The pronunciation rules of words which begin 'Com-, Col-, Cor-' or 'Con-'

Originally, this question here didn't necessarily seem well put. It wasn't clear exactly what aspects of the pronunciation of the cor/com/con/col prefix the Origninal Poster should be worried about. I've had a bit of an edit of the question. I think that from a phonetics and phonology point of view, it's actually got some gristle worthy of a site for linguists and enthusiasts of English. Here's the text of it for you:

Very often these words have an /ɒ/ vowel, like in the word hot - in Gen American, I think it's the vowel /ɑː/. Other times they may have a schwa, /ə/, like the first vowel in amazing. Sometimes they seem to have a syllabic consonant, /n/.

Sometimes there even seem to be two words which are spelled the same but have a different pronunciation. For example content meaning "happy" and content as in "the content of the lecture", for which Cambridge Dictionaries gives the transcriptions /kənˈtent/ and /ˈkɒntent/ [US:/ˈkɑːntent/] respectively.

Here are some examples with transcriptions from Cambridge Dictionaries Online:

  • common /ˈkɒm.ən/
    • commercial /kəˈmɜː.ʃəl/
    • colleague /ˈkɒl.iːɡ/
    • collection /kəˈlek.ʃən/
    • correlate /ˈkɒr.ə.leɪt/
    • correct /kəˈrekt/

So my question is:

  1. Is there any rule for whether a schwa or full /ɒ/ or /ɑː/ is used?
  2. Are there generalisations that can be made which will help me have a good guess at which to use.
  3. Are there any rules that will enable me to tell in certain restricted situations.
  4. If I'm unsure about a particular example, would I be better to go with a schwa or a full vowel. Why?

Any chance of your reopen vote here?

  • 2
    As long as you're willing to put the work in to provide a solid answer, you have my re-open vote (just cast it).
    – Dan Bron
    Aug 27, 2015 at 18:50
  • 1
    It's now reopened. Go get it, Araucaria!
    – Sven Yargs
    Aug 27, 2015 at 23:20
  • 1
    If that had been the original question I would have thought to myself: "Any person who is capable of asking a question in so much detail, with so much background knowledge is capable of finding the answer themself." I would never vote to close but I wouldn't be surprised if nobody answered. "Good" questions allow users to demonstrate their expertise and experience, where an answer cannot simply be found in a dictionary or doing a Google search.
    – Mari-Lou A
    Aug 29, 2015 at 19:00
  • @mari yes. The original question was good enough on it's own, imho. Will write at some point this BH weekend... Aug 29, 2015 at 22:10

1 Answer 1


I really don't think this was worth re-opening in its present form, because of three problems, all mentioned in the comments there, that you have chosen not to address:

  • It is not, and never has been, the case that there is just one pronunciation for a word in English. Different countries, areas, and social groups have different dialects, and pronounce words differently.
  • It is doubtful, to say the least, whether words go from spelling to pronunciation. Historically, of course, spelling was merely a rough attempt to represent the spoken word: Shakespeare famously spelt his name a dozen different ways, without worrying about whether this meant 'changing his name'.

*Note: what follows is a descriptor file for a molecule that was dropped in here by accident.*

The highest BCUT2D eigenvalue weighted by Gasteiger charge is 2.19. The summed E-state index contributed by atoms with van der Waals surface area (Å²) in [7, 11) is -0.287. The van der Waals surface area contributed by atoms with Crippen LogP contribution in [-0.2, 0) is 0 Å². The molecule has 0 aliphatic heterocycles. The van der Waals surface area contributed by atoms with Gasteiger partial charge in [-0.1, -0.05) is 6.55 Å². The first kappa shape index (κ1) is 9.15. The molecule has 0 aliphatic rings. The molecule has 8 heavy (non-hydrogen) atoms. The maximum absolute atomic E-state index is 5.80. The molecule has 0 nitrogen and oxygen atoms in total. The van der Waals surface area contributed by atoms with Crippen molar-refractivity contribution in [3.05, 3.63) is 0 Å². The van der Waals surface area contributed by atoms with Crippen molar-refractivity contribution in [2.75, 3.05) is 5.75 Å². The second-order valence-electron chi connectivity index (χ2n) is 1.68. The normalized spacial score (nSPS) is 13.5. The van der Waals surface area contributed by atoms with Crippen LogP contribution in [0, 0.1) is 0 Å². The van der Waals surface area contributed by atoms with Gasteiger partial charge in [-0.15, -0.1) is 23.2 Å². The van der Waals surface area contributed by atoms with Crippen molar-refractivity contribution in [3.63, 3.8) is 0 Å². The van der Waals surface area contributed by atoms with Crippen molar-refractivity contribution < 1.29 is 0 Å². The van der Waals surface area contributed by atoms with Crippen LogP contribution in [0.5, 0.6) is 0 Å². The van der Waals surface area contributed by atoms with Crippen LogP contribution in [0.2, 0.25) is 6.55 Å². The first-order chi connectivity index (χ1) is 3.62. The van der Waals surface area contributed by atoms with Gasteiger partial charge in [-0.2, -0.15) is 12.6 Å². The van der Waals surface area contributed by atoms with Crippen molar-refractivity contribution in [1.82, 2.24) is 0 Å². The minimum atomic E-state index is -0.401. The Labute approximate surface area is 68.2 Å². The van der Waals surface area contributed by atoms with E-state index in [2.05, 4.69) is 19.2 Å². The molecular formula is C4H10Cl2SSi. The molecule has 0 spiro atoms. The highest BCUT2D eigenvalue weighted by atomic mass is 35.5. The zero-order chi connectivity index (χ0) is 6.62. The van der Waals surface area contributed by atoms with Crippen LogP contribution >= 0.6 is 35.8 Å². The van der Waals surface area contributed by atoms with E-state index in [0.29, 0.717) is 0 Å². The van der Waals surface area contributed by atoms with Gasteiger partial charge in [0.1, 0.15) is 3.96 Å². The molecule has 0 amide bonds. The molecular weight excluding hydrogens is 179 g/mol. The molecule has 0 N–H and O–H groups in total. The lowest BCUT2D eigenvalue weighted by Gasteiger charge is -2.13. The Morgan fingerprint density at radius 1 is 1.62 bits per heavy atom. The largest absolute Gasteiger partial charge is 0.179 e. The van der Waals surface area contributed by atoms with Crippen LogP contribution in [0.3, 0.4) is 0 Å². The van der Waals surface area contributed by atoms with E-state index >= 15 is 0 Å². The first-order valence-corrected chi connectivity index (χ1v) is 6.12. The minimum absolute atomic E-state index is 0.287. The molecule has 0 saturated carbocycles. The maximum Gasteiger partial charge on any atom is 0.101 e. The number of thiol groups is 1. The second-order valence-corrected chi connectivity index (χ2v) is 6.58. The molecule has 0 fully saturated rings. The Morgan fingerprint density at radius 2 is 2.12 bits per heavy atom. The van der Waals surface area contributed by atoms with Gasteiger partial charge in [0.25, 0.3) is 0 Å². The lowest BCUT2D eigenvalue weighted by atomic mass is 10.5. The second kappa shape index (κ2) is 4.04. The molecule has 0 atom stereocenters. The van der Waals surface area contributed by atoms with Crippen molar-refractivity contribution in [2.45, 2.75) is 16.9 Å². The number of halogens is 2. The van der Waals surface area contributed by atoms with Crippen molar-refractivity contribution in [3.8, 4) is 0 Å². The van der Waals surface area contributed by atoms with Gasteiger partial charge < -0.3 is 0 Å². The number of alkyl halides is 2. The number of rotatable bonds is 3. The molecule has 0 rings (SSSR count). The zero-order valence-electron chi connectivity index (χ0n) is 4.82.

• There is no reason to believe in the existence of a 'rule' for any aspect of English, in the sense that words must follow certain regulations. It is sometimes possible to deduce generalizations in restricted areas, such as common etymologies or impossible phonemes; but 'every instance of these three letters' is not such an area.

Since others seem to think this is a useful question, I won't vote to re-close it just yet; but you do need to consider these points.

  • I understand your concerns, agree with some of the factual content but disagree with your general approach to the question, your conclusions and some of the content. There are some absolute facts here. For example, we cannot use a schwa if the prefix is stressed. This generalisation is so reliable, it should be considered a rule here. Also the question asks about the prefix 'col/com/con/cor' not the letters. The prefix is the sound, so to speak, not the letters. The letters are just a way of representing the sound. Regarding the fact that different varieties ... Aug 28, 2015 at 12:35
  • ... of English will have different realisations of this prefix, that's surely part of any decent answer to the question. We wouldn't say not to bother with questions about syntax or lexis just because there are differences between regional varieties and individual speakers. That would be silly. So part of the motivation for the question is how we might be able to predict the pronunciation this part of word if we've never seen it before. Well, there are useful generalisations that we can use here in certain instances too. Aug 28, 2015 at 12:44
  • ... So, I might be wrong. So I'm wondering if you know of any varieties of English that would use a schwa in a stressed syllable here? Also do you know of any varieties that have more than two different vowels for any instance of this prefix (i.e. with the same third /l,r,n,m/ - i.e. three different exclusive vowels in three different words (not free variation between two alternatives). There are of course varieties which use 1 vowel regardless of the stress. But this is just part of the answer. In particular it provides a clear answer to part (4) of the question. Aug 28, 2015 at 13:02

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